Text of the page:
Without previous physical health problemsagree in a high percentage in pointing out frequent symptoms of physiological activation, chronic musculoskeletal discomfort, and feeling of fatigue and tiredness on a regular basis. At the beginning of the intervention, the majority, at a cognitive level, report recurring concerns and a habitual feeling of failure and helplessness.
Good health at its origin
Dr. Martín Carrasco emphasizes: people who emigrate They have good health at birth because “it is very difficult for those who suffer from serious mental disorders to face the challenge of immigration in such hazardous conditions.” At this point, it highlights the phenomenon of ‘healthy immigrant’: “In the first years, it is appreciated that they are people who are in good health and, it is not until after several years of stay in the host country, when the levels of health or illness begin to equate to those of the host population.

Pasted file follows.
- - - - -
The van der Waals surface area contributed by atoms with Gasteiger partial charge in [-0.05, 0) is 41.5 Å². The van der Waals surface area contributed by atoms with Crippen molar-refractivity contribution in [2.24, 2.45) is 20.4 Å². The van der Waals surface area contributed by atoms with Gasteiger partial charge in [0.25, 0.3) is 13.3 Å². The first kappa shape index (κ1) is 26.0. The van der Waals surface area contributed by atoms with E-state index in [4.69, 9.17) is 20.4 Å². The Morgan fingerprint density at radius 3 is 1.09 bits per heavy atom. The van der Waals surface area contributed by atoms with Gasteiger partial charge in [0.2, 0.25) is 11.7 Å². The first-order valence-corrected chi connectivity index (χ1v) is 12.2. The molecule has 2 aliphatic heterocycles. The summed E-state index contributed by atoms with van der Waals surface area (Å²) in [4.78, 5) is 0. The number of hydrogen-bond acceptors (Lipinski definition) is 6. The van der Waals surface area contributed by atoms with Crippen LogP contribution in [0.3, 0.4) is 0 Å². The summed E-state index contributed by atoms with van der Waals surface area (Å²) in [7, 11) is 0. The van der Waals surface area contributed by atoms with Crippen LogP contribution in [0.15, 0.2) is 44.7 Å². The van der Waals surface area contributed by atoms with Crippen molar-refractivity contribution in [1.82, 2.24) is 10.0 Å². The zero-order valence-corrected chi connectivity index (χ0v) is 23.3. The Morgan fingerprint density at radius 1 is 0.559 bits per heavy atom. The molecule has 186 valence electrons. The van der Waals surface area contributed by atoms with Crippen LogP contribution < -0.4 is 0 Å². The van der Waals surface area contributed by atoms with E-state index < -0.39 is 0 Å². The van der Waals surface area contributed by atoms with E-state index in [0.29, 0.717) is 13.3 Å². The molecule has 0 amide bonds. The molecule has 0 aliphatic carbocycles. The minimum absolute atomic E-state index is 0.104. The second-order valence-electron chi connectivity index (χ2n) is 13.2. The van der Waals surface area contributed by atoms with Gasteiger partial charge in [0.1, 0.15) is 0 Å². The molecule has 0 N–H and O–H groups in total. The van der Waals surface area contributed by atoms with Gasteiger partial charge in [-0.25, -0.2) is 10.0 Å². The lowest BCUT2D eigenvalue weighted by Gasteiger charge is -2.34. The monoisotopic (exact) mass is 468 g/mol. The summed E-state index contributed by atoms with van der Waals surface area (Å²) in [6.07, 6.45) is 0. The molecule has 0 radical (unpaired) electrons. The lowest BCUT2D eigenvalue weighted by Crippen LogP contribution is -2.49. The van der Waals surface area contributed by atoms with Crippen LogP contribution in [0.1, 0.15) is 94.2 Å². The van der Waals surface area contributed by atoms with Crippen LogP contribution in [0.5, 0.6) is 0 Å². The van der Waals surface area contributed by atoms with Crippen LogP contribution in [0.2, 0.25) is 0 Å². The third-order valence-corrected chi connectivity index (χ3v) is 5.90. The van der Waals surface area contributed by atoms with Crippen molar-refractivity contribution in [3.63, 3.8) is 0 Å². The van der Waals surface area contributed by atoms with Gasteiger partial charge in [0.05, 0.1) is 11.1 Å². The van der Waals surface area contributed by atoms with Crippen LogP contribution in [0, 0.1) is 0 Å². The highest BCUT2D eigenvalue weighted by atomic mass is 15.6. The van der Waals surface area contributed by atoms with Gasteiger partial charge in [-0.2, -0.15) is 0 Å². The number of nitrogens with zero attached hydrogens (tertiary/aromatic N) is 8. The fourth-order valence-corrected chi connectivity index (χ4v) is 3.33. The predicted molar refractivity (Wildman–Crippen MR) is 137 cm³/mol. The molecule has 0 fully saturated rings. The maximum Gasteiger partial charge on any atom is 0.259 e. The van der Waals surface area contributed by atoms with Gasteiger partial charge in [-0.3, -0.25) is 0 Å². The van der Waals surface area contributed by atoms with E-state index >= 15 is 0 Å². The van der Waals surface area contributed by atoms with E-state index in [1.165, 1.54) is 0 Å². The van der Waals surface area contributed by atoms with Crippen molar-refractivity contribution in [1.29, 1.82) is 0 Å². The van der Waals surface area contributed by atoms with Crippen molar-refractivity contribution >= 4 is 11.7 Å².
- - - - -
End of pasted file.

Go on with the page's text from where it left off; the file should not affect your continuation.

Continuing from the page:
During the journey to your final destination, migrants suffer what is known as ‘migratory grief’, a term that encompasses all the losses they face in the migration process, explains Manuel Martín Carrasco. “All the references that have been lost both spatial, where it lives, the landscape, the climate, as well as social, family and friend, and cultural and religious. The person has to integrate all these losses,” says the psychiatrist.
The dream of a job
In these cases, Employment becomes one of the most relevant factors to achieve stability in the destination country. “Work is a fundamental element of socialization and personal autonomy, therefore, if you don’t have it, everything is much more difficult,” reflects the president of SEPSM.
From the Spanish Society of Psychiatry and Mental Health They advocate carrying out greater pedagogical work: “The person who emigrates comes from a very different cultural and social reality, and for this reason, education is important to promote integration,” says Dr. Martín Carrasco.